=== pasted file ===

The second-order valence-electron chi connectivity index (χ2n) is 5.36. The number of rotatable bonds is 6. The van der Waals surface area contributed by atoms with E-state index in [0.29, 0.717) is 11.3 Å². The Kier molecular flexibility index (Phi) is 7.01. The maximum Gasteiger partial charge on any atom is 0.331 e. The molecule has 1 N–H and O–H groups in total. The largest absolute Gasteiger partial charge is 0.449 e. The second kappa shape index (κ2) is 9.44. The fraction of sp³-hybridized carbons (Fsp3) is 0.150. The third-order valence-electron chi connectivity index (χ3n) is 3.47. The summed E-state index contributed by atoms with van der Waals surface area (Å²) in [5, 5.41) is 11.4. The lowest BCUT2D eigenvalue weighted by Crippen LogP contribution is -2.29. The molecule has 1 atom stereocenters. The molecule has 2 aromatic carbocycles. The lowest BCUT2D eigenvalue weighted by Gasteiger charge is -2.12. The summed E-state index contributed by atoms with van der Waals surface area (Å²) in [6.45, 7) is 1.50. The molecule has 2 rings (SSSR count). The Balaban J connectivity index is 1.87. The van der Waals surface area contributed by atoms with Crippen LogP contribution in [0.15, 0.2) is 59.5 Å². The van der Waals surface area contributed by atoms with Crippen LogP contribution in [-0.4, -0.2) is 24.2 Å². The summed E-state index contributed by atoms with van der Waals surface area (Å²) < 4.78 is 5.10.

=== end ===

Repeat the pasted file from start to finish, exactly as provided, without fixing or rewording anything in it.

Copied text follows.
The second-order valence-electron chi connectivity index (χ2n) is 5.36. The number of rotatable bonds is 6. The van der Waals surface area contributed by atoms with E-state index in [0.29, 0.717) is 11.3 Å². The Kier molecular flexibility index (Phi) is 7.01. The maximum Gasteiger partial charge on any atom is 0.331 e. The molecule has 1 N–H and O–H groups in total. The largest absolute Gasteiger partial charge is 0.449 e. The second kappa shape index (κ2) is 9.44. The fraction of sp³-hybridized carbons (Fsp3) is 0.150. The third-order valence-electron chi connectivity index (χ3n) is 3.47. The summed E-state index contributed by atoms with van der Waals surface area (Å²) in [5, 5.41) is 11.4. The lowest BCUT2D eigenvalue weighted by Crippen LogP contribution is -2.29. The molecule has 1 atom stereocenters. The molecule has 2 aromatic carbocycles. The lowest BCUT2D eigenvalue weighted by Gasteiger charge is -2.12. The summed E-state index contributed by atoms with van der Waals surface area (Å²) in [6.45, 7) is 1.50. The molecule has 2 rings (SSSR count). The Balaban J connectivity index is 1.87. The van der Waals surface area contributed by atoms with Crippen LogP contribution in [0.15, 0.2) is 59.5 Å². The van der Waals surface area contributed by atoms with Crippen LogP contribution in [-0.4, -0.2) is 24.2 Å². The summed E-state index contributed by atoms with van der Waals surface area (Å²) < 4.78 is 5.10.